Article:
Melina's classmates at the Albany Academy for Girls have made 270 luminaria candles with the names of the victims on them and the Hudsons will be taking them to Lockerbie for a memorial service on Thursday, the anniversary of the disaster.
Surprisingly, however, the families are not as angry with whoever planted the bomb on the plane.
"Outsiders have trouble understanding that," said Primeau. "These terrorists are raised to hate Americans. There's no reason to be surprised about what they would try to do. They are a known factor."
"Our anger is not directed as much toward the terrorists," said Joanne Hartunian. "We feel they should be dealt with, of course, but they were doing something they felt justified in doing. What we are angry about is the slipshod security at the airports. We are angry with Pan Am, the airports and the FAA for allowing this to happen. They had warnings about it. They were told what to look for: a Toshiba radio. It's incredible that no one wanted to look."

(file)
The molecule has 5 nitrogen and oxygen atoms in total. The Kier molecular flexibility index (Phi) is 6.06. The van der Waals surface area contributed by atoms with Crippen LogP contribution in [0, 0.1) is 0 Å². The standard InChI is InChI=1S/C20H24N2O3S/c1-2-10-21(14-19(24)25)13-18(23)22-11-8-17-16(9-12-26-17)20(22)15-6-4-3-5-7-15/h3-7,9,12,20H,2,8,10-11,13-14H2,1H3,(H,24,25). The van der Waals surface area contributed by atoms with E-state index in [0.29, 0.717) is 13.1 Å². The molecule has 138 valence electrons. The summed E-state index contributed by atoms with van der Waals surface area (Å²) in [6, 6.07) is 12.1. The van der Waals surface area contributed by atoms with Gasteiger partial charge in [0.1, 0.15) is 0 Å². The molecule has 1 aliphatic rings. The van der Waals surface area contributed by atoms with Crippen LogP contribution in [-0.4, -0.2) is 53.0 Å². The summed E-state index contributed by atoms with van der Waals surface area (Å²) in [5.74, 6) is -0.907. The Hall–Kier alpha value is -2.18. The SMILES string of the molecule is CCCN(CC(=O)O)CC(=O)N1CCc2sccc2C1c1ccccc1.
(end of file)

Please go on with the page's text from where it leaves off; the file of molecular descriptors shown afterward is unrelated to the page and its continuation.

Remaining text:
The latest version of events, suggesting that a Palestinian named Mohammed Abu Talb may have put the bomb on the plane, has also not brought them much relief.
"I'm totally disinterested in Talb," said Nucci. "I don't care about the perpetrators. They're like soldiers in the army, doing what they are told to do. I'm furious with the airline that made the decision to ignore the warnings they had. I'd like to see criminal charges brought against Pan Am and the intelligence people who withheld the warnings.